Joshua Taekema was awakening after his third surgery, at just five months of age, when he looked up at the nurse tending to him and gave her a precious smile before drifting back to sleep.
The gesture is indicative of Joshua’s calm and happy nature, despite a short life filled with medical interventions and extended hospital stays.
Today (Wednesday), the Abbotsford infant is scheduled for his fourth operation – open-heart surgery in which he will receive a donor artery to replace 90 per cent of his damaged one.
Joshua was diagnosed shortly after his birth on Oct. 18, 2013, with tetralogy of fallot, a congenital heart defect which can lead to heart failure if not repaired.
Joshua’s mom, Rachel Gammon (in photo below with Joshua), says the baby’s heart is turned in his chest so that it faces the left side of his torso. He has an aorta that lies over the pulmonary valve, instead of under it, and then passes between the chambers.
This results in oxygen-poor blood flowing out of the heart and to the rest of the body.
As a consequence, Joshua has shortness of breath, weakness, fatigue and occasional “tet spells” in which his skin turns blue due to a rapid drop of oxygen in his body. He has also been unable to gain sufficient weight. At almost a year old, he is about 13 and a half pounds – the size of an average three-month-old baby – and is not yet crawling or sitting up on his own.
Rachel and her partner, Andrew Taekema, although obviously worried about today’s procedure, remain optimistic and look forward to the changes it will bring to Joshua’s life.
“We have confidence in the doctors,” Andrew said.
The parents did not know of Joshua’s condition until after his birth. He arrived in the world holding his breath and his skin a deep-purple tone. However, he soon seemed to be OK and was sent home on schedule.
But the baby did not eat well and was sleeping constantly. Then an episode in which he turned a deathly greyish-blue colour sent Rachel and Andrew scurrying to the doctor.
They had not seen anything like this with any of the other five children in their blended family. (They each have two children from previous relationships, as well as two together.)
A pediatric cardiologist who listened to Joshua’s heart instructed the couple to admit him as soon as possible to BC Children’s Hospital, where his diagnosis was almost immediate.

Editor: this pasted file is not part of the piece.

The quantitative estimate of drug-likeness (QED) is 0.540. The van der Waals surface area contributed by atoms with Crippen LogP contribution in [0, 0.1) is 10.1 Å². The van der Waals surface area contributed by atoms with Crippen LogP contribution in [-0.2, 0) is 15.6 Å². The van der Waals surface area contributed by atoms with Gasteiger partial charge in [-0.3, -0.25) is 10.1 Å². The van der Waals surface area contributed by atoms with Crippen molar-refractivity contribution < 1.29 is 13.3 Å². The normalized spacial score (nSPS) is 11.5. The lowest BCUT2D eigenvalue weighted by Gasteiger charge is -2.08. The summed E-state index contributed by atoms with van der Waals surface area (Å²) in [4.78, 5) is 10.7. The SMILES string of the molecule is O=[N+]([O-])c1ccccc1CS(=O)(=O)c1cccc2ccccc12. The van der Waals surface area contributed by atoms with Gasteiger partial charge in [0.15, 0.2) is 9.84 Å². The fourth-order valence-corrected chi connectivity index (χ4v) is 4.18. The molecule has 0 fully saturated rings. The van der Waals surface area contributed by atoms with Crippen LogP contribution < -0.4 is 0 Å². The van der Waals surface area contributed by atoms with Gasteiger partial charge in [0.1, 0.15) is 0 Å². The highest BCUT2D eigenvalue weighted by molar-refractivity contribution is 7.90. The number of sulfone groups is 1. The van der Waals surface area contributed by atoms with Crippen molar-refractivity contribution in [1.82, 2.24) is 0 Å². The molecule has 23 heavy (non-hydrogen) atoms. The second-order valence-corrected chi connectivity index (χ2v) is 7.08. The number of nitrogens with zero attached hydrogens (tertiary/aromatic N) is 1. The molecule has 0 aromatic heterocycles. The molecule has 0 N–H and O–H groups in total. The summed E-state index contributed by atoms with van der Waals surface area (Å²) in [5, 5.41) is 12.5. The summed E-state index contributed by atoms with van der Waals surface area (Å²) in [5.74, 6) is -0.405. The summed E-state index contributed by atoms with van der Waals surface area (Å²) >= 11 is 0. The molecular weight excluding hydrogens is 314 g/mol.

“Your chest burns. It’s the weirdest feeling. It’s this terrible feeling of dread … That day was such a blur,” Rachel says of the diagnosis.
Joshua’s first surgery – to insert a shunt in his pulmonary artery that would allow for better blood flow from his heart – was performed when he was just 10 days old.
The family tried to prepare for what could have been a tragic outcome, and all Joshua’s siblings came to the hospital to say their goodbyes.
“As a couple, we actually had to prepare ourselves not to bring him home,” Andrew says.
The operation went well, but complications four days later resulted in Joshua’s bowel rupturing and him requiring emergency surgery in which two-thirds of his bowel was removed.
Joshua spent several more weeks in hospital, including treatment for an infection that developed.
He was sent home, but has been in and out of hospital numerous times since. Andrew describes the trauma of having an ambulance take Joshua from their home as the baby’s five siblings – two aged 9, and the others aged 12, 11 and 2 – stand at the window and cry.
“We can never promise them that he (Joshua) is going to be OK,” Andrew says.
Joshua required a third surgery in March to attach his small intestine to his large one and to insert a feeding tube.
Through it all, Joshua has persevered.
“He’s almost always smiling or happy. He’s probably our easiest kid, personality-wise. He’s not a fussy baby,” Rachel says.
He will require another heart operation in anywhere from three to 15 years, Rachel says.
Meanwhile, the family has faced not only the emotional toll of having a sick child, but the financial burden. Joshua’s medical appointments and hospital stays in Vancouver have resulted in expenses such as gas, bridge tolls, parking and hotel stays.
Andrew, a carpenter and bridge worker, has been unable to work due to his own health problems – gastrointestinal issues and a neurological condition that results in blackouts and vomiting – and hasn’t yet been approved for government disability payments.
Rachel has been unable to work due to Joshua’s health issues. The family has been living on social assistance and had set up an online fundraiser that they shut down last week after half the donated funds were taken from their bank account, possibly by a computer hacker.
They were also the victims of a recent break-in where the thieves stole cash and several gift cards that had been donated to them. Anyone who would now like to donate to the family is asked to email them at email@example.com for details.
UPDATE ON WEDNESDAY, SEPT. 10 AT 2:15 P.M.: The surgery went well and Joshua did not need an arterial placement, after all, because it wasn’t as bad as it had looked in previous testing.
(Photo below: Joshua plays with dad Andrew and big sister Jayda, 9.)